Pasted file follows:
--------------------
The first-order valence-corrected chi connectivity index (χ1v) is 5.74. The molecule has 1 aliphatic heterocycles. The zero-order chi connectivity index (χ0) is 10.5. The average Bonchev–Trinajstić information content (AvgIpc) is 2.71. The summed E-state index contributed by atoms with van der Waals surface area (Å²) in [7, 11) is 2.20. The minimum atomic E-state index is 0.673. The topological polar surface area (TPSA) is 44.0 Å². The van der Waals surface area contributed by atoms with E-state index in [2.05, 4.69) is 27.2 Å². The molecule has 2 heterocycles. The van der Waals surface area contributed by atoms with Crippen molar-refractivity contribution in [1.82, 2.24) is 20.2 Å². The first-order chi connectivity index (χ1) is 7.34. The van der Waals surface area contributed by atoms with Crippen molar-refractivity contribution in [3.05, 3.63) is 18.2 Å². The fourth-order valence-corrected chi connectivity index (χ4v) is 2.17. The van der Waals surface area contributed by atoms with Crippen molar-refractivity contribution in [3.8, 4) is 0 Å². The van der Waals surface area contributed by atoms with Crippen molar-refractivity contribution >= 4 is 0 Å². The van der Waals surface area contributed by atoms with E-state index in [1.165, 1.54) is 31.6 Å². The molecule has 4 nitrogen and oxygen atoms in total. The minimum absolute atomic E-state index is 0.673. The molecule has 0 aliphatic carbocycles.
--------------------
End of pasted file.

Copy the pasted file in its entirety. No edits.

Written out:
The first-order valence-corrected chi connectivity index (χ1v) is 5.74. The molecule has 1 aliphatic heterocycles. The zero-order chi connectivity index (χ0) is 10.5. The average Bonchev–Trinajstić information content (AvgIpc) is 2.71. The summed E-state index contributed by atoms with van der Waals surface area (Å²) in [7, 11) is 2.20. The minimum atomic E-state index is 0.673. The topological polar surface area (TPSA) is 44.0 Å². The van der Waals surface area contributed by atoms with E-state index in [2.05, 4.69) is 27.2 Å². The molecule has 2 heterocycles. The van der Waals surface area contributed by atoms with Crippen molar-refractivity contribution in [1.82, 2.24) is 20.2 Å². The first-order chi connectivity index (χ1) is 7.34. The van der Waals surface area contributed by atoms with Crippen molar-refractivity contribution in [3.05, 3.63) is 18.2 Å². The fourth-order valence-corrected chi connectivity index (χ4v) is 2.17. The van der Waals surface area contributed by atoms with Crippen molar-refractivity contribution in [3.8, 4) is 0 Å². The van der Waals surface area contributed by atoms with Crippen molar-refractivity contribution >= 4 is 0 Å². The van der Waals surface area contributed by atoms with E-state index in [1.165, 1.54) is 31.6 Å². The molecule has 4 nitrogen and oxygen atoms in total. The minimum absolute atomic E-state index is 0.673. The molecule has 0 aliphatic carbocycles.